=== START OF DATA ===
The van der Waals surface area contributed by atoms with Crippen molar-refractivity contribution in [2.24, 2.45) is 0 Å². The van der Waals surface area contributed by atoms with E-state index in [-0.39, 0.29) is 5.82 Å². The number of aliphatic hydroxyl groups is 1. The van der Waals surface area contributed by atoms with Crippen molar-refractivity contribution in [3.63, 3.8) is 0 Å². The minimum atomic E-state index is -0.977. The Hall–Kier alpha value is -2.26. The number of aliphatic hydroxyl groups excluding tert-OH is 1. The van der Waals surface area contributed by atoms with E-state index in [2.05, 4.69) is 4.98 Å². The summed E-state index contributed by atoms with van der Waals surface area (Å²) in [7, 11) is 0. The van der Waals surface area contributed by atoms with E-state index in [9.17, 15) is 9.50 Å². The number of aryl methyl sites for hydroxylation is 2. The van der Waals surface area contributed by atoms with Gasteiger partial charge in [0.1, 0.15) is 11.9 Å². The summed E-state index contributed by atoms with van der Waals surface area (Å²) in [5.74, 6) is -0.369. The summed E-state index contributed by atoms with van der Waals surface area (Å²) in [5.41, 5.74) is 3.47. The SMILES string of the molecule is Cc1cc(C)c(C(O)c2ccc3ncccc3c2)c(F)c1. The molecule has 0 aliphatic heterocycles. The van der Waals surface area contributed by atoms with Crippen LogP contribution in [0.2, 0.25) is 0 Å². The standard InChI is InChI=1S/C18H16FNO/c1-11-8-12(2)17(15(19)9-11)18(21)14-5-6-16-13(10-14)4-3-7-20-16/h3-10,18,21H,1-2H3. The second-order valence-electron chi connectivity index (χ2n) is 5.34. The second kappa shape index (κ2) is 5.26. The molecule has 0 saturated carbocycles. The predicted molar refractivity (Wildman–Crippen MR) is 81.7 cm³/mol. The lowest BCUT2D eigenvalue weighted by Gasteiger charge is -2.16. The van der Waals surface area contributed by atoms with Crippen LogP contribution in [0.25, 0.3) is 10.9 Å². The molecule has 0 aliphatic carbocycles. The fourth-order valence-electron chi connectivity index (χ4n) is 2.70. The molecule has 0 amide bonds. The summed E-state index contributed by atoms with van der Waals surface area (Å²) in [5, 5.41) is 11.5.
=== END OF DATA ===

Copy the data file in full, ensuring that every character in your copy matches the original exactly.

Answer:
The van der Waals surface area contributed by atoms with Crippen molar-refractivity contribution in [2.24, 2.45) is 0 Å². The van der Waals surface area contributed by atoms with E-state index in [-0.39, 0.29) is 5.82 Å². The number of aliphatic hydroxyl groups is 1. The van der Waals surface area contributed by atoms with Crippen molar-refractivity contribution in [3.63, 3.8) is 0 Å². The minimum atomic E-state index is -0.977. The Hall–Kier alpha value is -2.26. The number of aliphatic hydroxyl groups excluding tert-OH is 1. The van der Waals surface area contributed by atoms with E-state index in [2.05, 4.69) is 4.98 Å². The summed E-state index contributed by atoms with van der Waals surface area (Å²) in [7, 11) is 0. The van der Waals surface area contributed by atoms with E-state index in [9.17, 15) is 9.50 Å². The number of aryl methyl sites for hydroxylation is 2. The van der Waals surface area contributed by atoms with Gasteiger partial charge in [0.1, 0.15) is 11.9 Å². The summed E-state index contributed by atoms with van der Waals surface area (Å²) in [5.74, 6) is -0.369. The summed E-state index contributed by atoms with van der Waals surface area (Å²) in [5.41, 5.74) is 3.47. The SMILES string of the molecule is Cc1cc(C)c(C(O)c2ccc3ncccc3c2)c(F)c1. The molecule has 0 aliphatic heterocycles. The van der Waals surface area contributed by atoms with Crippen LogP contribution in [0.2, 0.25) is 0 Å². The standard InChI is InChI=1S/C18H16FNO/c1-11-8-12(2)17(15(19)9-11)18(21)14-5-6-16-13(10-14)4-3-7-20-16/h3-10,18,21H,1-2H3. The second-order valence-electron chi connectivity index (χ2n) is 5.34. The second kappa shape index (κ2) is 5.26. The molecule has 0 saturated carbocycles. The predicted molar refractivity (Wildman–Crippen MR) is 81.7 cm³/mol. The lowest BCUT2D eigenvalue weighted by Gasteiger charge is -2.16. The van der Waals surface area contributed by atoms with Crippen LogP contribution in [0.25, 0.3) is 10.9 Å². The molecule has 0 aliphatic carbocycles. The fourth-order valence-electron chi connectivity index (χ4n) is 2.70. The molecule has 0 amide bonds. The summed E-state index contributed by atoms with van der Waals surface area (Å²) in [5, 5.41) is 11.5.